Ian Elam, Business Development Director at Capita Customer Management, explains how data allows you to engage with your customers in a very personal way and reduce debt write-offs.

It’s more important than ever to truly understand your customers, but doing that can often involve the hard slog of manually collecting and analysing data about them – a task that has historically too often ended up on the ‘too hard’ pile. The result? Customers end up with a ‘one-size-fits-all’ experience because collections teams default to generic data points when planning the journey their customers will take with them.

The tell-tale sign of this approach is a lack of engagement, which leads to lost customers, a lot of complaints and disputes and, ultimately, companies failing to collect arrears and having to write off bad debt.

But now, advancements in Artificial Intelligence (AI) mean there’s no excuse for not digging into the trove of customer data that companies hold.

AI is no longer science fiction but a credible business tool that many organisations are embracing, as readers of the trade press will have seen: organisations such as Northumbria Water Group (NWG), Utilita and Shawbrook Bank have all announced recent projects involving the technology.

A recent report from Utility Week1 describes the benefits that NWG is seeing from its first foray into AI. It’s using machine learning and historical company data to intelligently predict the best way, at different stages of the debt recovery cycle, to encourage a customer to make payments.

The solution enables NWG to look at hyper-personalised ‘next-best-path’ models that suggest the most effective action to collections agents, and a subsequent path for each customer and circumstance. According to its estimates, if the models were implemented, a collection would happen a significant 22 days earlier, on average, and remove two steps from the process, saving resource and time.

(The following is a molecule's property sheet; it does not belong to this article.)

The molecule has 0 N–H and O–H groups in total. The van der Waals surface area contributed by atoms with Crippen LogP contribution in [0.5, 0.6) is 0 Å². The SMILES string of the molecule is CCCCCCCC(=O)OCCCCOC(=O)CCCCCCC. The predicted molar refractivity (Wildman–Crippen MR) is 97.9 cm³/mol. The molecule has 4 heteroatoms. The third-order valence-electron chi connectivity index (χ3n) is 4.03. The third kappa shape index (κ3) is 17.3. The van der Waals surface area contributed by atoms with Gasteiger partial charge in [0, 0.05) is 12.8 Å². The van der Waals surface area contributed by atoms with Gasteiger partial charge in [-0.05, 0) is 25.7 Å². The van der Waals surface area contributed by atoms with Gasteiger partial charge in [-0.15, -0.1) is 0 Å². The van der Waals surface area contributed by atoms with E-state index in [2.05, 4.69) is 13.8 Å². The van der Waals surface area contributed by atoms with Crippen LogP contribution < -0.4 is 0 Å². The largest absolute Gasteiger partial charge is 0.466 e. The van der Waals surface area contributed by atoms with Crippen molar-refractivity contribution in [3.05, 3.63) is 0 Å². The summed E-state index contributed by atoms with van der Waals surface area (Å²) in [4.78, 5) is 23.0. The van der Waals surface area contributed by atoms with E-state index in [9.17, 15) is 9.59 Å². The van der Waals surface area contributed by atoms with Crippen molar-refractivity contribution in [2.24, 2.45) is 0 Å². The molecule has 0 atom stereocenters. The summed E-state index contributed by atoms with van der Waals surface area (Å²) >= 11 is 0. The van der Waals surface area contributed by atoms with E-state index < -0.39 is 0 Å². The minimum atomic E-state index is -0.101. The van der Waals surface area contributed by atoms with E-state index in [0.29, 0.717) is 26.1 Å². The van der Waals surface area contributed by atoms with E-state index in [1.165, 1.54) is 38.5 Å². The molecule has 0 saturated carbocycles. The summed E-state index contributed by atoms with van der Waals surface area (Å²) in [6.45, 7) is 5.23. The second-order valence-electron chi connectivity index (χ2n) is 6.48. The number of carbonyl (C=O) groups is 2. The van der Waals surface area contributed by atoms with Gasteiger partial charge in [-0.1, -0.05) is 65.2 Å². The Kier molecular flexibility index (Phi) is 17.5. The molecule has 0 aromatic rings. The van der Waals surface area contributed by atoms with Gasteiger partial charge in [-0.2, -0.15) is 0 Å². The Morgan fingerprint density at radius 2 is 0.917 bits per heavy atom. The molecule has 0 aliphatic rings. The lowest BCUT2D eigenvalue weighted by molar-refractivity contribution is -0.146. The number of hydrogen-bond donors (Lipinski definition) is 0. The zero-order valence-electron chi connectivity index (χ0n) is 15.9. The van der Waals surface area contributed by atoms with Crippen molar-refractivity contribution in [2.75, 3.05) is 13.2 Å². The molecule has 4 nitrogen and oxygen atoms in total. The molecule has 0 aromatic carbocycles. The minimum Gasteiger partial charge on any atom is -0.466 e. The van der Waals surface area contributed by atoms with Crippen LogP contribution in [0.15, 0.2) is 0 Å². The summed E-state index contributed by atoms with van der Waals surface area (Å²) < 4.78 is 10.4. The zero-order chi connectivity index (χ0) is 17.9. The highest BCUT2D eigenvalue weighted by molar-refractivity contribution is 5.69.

Energy company Utilita, which has already achieved operational efficiencies with Robotic Process Automation, is now exploring how AI can make managing debt easier, focusing on the potential to set collection rates and identify the most effective collection methods and the best time and channel to communicate with customers.

And small enterprise lender Shawbrook Bank has signalled its intention to focus on data-led products and solutions by strengthening its partnership with Quinnox2, an organisation specialising in data-driven technology solutions, and appointing its first head of fintech strategy3.

But this data-driven approach to customer engagement isn’t only based on the latest technology. It also reflects customer opinion. As our Fairness in Collections report4 shows, customers are willing for operators to use their information if they can see a benefit. They support the use of data and AI if it can enable features such as warnings, when they may be about to slip into problematic debt, or convenient engagement channels, such as chat bots.

So how can you make the most of your data using AI and take that first step towards improving your customers’ collections experience? You can:

  • crunch the vast amounts of data in real time that are needed to drive agile collections at the level of individual customers, or at least of highly customised segments
  • create more realistic forecasts for your customer portfolios by using AI to collate and analyse all historic customer information
  • reduce the cost of serving your customers by determining the best time and channel to engage with them.

If you get it right, your customers will become more engaged and repay their debts more quickly. Your agents will also become more satisfied, because they’ll be talking to customers at the right time in the debt journey – increasing the chances of a better conversation and outcome.

The time to act is now. AI is a reality and is having a positive effect on collections for many organisations. And, most importantly of all, it’s re-setting your customers’ expectations of the collections experience.

Written by

Ian Elam - Capita

Ian Elam

Business Development Director, Capita Customer Management

Ian has spent the last 25 years working with regulated businesses, helping them improve customer outcomes, reducing costs whilst remaining compliant. He is part of the team responsible for Capita’s collections, complaints and rectification proposition development. Prior to joining Capita he has held senior leadership and board roles in consultancy and outsourcing businesses.

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